The ANC is firmly opposed to liquidating SAA, but it has to walk a tightrope while voicing its views, as the final decision rests with the business rescue team appointed to assess and decide the airline’s fate.
Addressing members and supporters yesterday at the party’s 108th birthday rally in Kimberley, Northern Cape, President Cyril Ramaphosa said the fact that SAA had been put under business rescue to restructure and return it to financial sustainability was “a demonstration of both the depth of the crisis and the determination of our government to decisively address it”.
The administrative, operational and financial difficulties in key state-owned enterprises (SOEs) such as SAA and Eskom, said Ramaphosa, had a severe impact on broader economic growth and transformation.
“The movement must undertake a thorough and sober assessment of the state of our SOEs and make clear decisions about what must be done to place these entities back on a sustainable path,” he said.
Although the party could influence government, which could in turn nudge the business rescue team in a particular direction, the decision is now in the hands of the rescue practitioner who was appointed last month to take over the operations at the flailing carrier.
According to reports, the business rescue team of Les Matson and Siviwe Dongwana also favoured the approach to save SAA, but critics of the national carrier preferred that it shut down because it had collapsed due to corruption and maladministration, which made it costly to the fiscus. The carrier has received numerous financial bailouts from government.
ANC treasurer-general Paul Mashatile told City Press on the campaign trail in Kimberley that “the ANC does not want to kill off SAA”.
Mashatile said the party backed government’s efforts regarding business rescue.
“Our overriding approach is to save the airline, make it operate better and cut costs. Our approach as the ANC is not to kill the airline.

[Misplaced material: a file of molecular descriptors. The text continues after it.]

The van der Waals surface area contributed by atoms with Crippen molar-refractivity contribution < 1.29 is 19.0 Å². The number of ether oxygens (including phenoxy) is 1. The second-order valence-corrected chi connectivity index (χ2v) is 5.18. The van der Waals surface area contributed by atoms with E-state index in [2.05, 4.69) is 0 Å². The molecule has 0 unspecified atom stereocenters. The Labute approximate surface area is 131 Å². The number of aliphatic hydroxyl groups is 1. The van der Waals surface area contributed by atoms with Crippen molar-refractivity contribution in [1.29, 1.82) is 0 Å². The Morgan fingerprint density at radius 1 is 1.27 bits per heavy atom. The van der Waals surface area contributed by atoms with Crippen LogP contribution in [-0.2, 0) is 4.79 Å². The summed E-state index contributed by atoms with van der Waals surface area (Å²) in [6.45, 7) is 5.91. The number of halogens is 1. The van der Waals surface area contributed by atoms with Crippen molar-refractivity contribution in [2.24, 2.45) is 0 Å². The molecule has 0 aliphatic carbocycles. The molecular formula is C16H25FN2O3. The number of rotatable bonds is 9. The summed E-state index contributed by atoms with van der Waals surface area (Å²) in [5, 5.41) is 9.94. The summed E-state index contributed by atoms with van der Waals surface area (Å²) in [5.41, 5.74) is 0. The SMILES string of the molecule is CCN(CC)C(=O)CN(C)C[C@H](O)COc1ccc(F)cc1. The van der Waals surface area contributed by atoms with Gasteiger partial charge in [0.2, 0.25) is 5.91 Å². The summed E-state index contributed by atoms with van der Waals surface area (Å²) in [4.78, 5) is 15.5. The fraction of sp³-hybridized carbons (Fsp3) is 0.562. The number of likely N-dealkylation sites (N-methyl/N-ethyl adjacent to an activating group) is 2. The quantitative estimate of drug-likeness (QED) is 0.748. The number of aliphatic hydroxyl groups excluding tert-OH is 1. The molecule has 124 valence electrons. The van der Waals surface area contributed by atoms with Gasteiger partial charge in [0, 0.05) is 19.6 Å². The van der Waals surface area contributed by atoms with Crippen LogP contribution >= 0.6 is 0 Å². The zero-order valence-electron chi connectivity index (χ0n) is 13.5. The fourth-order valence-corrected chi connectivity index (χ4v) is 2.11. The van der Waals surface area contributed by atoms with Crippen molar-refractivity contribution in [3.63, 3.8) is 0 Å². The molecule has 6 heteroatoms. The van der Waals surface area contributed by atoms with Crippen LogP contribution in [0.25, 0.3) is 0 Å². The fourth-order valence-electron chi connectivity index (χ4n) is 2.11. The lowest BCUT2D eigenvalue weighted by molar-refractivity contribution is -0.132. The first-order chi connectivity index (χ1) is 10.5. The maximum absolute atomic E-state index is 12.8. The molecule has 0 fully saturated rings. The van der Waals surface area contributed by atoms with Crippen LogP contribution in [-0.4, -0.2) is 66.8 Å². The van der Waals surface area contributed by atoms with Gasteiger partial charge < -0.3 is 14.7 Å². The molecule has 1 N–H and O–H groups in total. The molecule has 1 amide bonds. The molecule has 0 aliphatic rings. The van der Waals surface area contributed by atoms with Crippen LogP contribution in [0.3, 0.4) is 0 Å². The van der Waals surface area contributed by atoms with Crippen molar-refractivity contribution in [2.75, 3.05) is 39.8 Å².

“SAA may have to change the way it operates to be profitable. There may be things that it may offload that create problems for the business of the airline, and things that are working well may consolidate,” he said.
The ANC’s determination to save SAA was recorded at its national executive committee (NEC) meeting on Monday, where the party’s top brass received a report on the business rescue practitioner’s work.
NEC members heard that the business rescue team preferred not to liquidate SAA, opting to restructure it to make it profitable and viable, which would mean looking at restricting its business operations.
When the floor was opened for input, NEC members grappled with the implications of both restructuring and liquidation, with a clear bias towards restructuring.
Others opined that it may be better to sell off SAA and start a new national carrier on a clean slate, with a private equity partner owning the majority share.
“That could mean shedding jobs or forcing SAA to withdraw from certain routes that seem unprofitable,” said one member of the NEC.
However, the ANC is cautious about not being seen as dictating the work of the business rescue team as that could compromise the team’s independence and create an impression that there was political influence in their work.
“The NEC will not be required to get into the technical and operational details. The NEC will make a strategic decision on the endgame,” the member said.
Another comprehensive presentation on the options available for SAA will be made by Public Enterprises Minister Pravin Gordhan at the next ANC NEC lekgotla, after which the party will outline its final strategic approach towards SAA.
“Strategic consideration could include limiting the impact on employment, even though there may be some job losses, and also mitigating against major risks and damage for SAA. The main feeling was that we need to restructure SAA. Those tasked with implementation will work out the granular details,” said a senior party leader.
Although the collapse of governance at SOEs has been widely blamed on entrenched maladministration and corruption over the past 10 years under former president Jacob Zuma, some NEC members preferred a much broader diagnosis, which meant “looking at the trends and patterns over time”, as limiting the problems to Zuma’s era might not provide a clear picture.
“There must be something bigger that put us where we are today. The 10 years might have only made it worse,” said another NEC member.